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Azeri Studies Projects

Towards a reference grammar of Azerbaijanian 

Dr Elisabetta Ragagnin (Research Associate)

This project aims to produce a reference grammar of Azerbaijanian for both linguistics and turcologists alike. It will give a synchronic description of modern Azerbaijanian phonology, morphology and syntax. The descriptive chapters will focus on the sound system, derivational and inflectional morphology, the verbal categories aspect, mood and tense as well as simple vs. complex clause syntax. Special attention will also be paid to language contact phenomena and socio-linguistic aspects. Though focusing on the standard, i.e. Baku-based variety, this grammar will include a description of various distinctive features of other Azeri dialects.

 Besides, this project will deal with older stages of Azerbaijanian, often referred to as “Ajami Turkic” in Turcological studies. This term refers to the trans-regional written Turkic variety geographically placed between Ottoman and Chagatay, and actively spoken and used literally in the Caucasus and Iran until the end of the XVIII century. Ajami Turkic sources include, for example, the poetic works of Fużūlī and Shāh Ismāʿil, the epic Dede Qorqud and gospel translations. Grammatical and lexical data on Ajami Turkic is also provided by Europeans’ travel accounts such as those of Herbert, Kaempfer, della Valle and Du Mans. This project is directed by Dr. Elisabetta Ragagnin.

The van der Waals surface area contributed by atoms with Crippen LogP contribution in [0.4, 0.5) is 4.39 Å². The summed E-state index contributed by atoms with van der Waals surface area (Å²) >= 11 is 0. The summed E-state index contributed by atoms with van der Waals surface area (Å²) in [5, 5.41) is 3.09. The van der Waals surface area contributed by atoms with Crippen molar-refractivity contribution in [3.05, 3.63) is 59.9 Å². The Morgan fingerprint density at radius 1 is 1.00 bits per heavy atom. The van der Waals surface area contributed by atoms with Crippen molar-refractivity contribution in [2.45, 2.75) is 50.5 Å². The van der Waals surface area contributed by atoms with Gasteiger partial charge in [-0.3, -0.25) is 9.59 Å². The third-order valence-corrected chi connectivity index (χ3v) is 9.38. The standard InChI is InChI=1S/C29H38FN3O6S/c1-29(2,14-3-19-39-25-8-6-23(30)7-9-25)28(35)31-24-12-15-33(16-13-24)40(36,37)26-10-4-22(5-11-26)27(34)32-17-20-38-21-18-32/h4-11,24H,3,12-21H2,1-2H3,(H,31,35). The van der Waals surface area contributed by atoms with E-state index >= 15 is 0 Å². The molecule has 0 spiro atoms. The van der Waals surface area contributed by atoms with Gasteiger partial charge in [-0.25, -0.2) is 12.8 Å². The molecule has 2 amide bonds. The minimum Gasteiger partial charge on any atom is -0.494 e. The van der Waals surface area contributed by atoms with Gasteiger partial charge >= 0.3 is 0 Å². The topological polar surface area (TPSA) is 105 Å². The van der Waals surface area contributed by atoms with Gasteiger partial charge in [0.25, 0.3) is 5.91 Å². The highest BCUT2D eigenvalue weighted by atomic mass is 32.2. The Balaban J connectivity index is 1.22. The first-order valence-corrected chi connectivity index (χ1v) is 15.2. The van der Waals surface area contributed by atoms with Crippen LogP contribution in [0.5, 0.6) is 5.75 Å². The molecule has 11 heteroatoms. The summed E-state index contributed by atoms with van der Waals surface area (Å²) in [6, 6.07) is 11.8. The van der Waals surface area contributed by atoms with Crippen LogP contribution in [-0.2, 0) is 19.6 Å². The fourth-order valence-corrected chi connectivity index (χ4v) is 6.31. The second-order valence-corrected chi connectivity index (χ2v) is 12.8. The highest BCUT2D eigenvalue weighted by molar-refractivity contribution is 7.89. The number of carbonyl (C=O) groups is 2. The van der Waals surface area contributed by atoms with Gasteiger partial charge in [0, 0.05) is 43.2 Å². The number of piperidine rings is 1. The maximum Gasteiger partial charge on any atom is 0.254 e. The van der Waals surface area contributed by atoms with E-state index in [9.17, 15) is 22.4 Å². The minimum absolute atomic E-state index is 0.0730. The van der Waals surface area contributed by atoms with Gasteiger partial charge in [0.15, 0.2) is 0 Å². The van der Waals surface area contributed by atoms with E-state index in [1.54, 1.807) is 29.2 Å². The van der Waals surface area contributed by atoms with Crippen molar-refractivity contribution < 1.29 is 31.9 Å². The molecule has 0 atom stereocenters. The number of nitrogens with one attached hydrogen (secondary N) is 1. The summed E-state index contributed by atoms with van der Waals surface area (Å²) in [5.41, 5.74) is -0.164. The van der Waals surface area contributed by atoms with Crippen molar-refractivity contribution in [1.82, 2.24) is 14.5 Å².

Kinalug Village small
Kinalug Village, Azerbaijan


Azeri in contact with languages of the region

Dr Elisabetta Ragagnin (Research Associate) and Professor Geoffrey Khan

The purpose of this project is to investigate the extent to which Azeri has had an impact on the Aramaic dialects spoken by various communities in the region. For many centuries Azeri-speaking Muslims have lived side by side with Aramaic-speaking communities and their close interaction is reflected in the influence of Azeri on the various Aramaic dialects. The lexicon of the Aramaic dialects contains a large number of Azeri loanwords. In some cases story-tellers switch between Aramaic and Azeri. Many features of also the phonology of the Aramaic dialects have developed through close contact with Azeri-speakers.